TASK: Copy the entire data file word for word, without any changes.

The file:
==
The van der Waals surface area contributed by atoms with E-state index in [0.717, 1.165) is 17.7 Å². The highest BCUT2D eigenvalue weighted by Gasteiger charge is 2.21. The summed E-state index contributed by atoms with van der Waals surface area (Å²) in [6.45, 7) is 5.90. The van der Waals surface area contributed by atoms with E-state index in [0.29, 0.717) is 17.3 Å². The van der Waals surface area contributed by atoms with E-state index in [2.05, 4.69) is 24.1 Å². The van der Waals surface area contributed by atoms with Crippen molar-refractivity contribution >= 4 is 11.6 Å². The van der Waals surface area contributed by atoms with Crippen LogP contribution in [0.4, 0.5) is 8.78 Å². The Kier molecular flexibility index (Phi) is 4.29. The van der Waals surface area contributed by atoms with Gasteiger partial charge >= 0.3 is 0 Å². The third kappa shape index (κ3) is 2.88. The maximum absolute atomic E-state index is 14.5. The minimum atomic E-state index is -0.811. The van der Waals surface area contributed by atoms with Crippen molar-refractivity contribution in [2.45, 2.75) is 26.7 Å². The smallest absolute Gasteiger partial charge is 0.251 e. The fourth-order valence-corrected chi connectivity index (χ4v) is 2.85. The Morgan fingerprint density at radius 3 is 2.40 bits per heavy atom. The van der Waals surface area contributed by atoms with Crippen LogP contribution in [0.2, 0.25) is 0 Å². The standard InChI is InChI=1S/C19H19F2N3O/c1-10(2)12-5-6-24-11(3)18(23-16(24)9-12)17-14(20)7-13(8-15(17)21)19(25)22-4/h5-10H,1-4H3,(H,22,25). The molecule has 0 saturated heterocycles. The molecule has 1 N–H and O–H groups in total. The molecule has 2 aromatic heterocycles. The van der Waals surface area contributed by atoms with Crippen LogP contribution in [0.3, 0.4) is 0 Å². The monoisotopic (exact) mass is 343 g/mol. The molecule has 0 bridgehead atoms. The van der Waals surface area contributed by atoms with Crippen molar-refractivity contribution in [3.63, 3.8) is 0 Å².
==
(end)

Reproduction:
The van der Waals surface area contributed by atoms with E-state index in [0.717, 1.165) is 17.7 Å². The highest BCUT2D eigenvalue weighted by Gasteiger charge is 2.21. The summed E-state index contributed by atoms with van der Waals surface area (Å²) in [6.45, 7) is 5.90. The van der Waals surface area contributed by atoms with E-state index in [0.29, 0.717) is 17.3 Å². The van der Waals surface area contributed by atoms with E-state index in [2.05, 4.69) is 24.1 Å². The van der Waals surface area contributed by atoms with Crippen molar-refractivity contribution >= 4 is 11.6 Å². The van der Waals surface area contributed by atoms with Crippen LogP contribution in [0.4, 0.5) is 8.78 Å². The Kier molecular flexibility index (Phi) is 4.29. The van der Waals surface area contributed by atoms with Gasteiger partial charge >= 0.3 is 0 Å². The third kappa shape index (κ3) is 2.88. The maximum absolute atomic E-state index is 14.5. The minimum atomic E-state index is -0.811. The van der Waals surface area contributed by atoms with Crippen molar-refractivity contribution in [2.45, 2.75) is 26.7 Å². The smallest absolute Gasteiger partial charge is 0.251 e. The fourth-order valence-corrected chi connectivity index (χ4v) is 2.85. The Morgan fingerprint density at radius 3 is 2.40 bits per heavy atom. The van der Waals surface area contributed by atoms with Crippen LogP contribution in [0.2, 0.25) is 0 Å². The standard InChI is InChI=1S/C19H19F2N3O/c1-10(2)12-5-6-24-11(3)18(23-16(24)9-12)17-14(20)7-13(8-15(17)21)19(25)22-4/h5-10H,1-4H3,(H,22,25). The molecule has 0 saturated heterocycles. The molecule has 1 N–H and O–H groups in total. The molecule has 2 aromatic heterocycles. The van der Waals surface area contributed by atoms with Crippen LogP contribution in [0.3, 0.4) is 0 Å². The monoisotopic (exact) mass is 343 g/mol. The molecule has 0 bridgehead atoms. The van der Waals surface area contributed by atoms with Crippen molar-refractivity contribution in [3.63, 3.8) is 0 Å².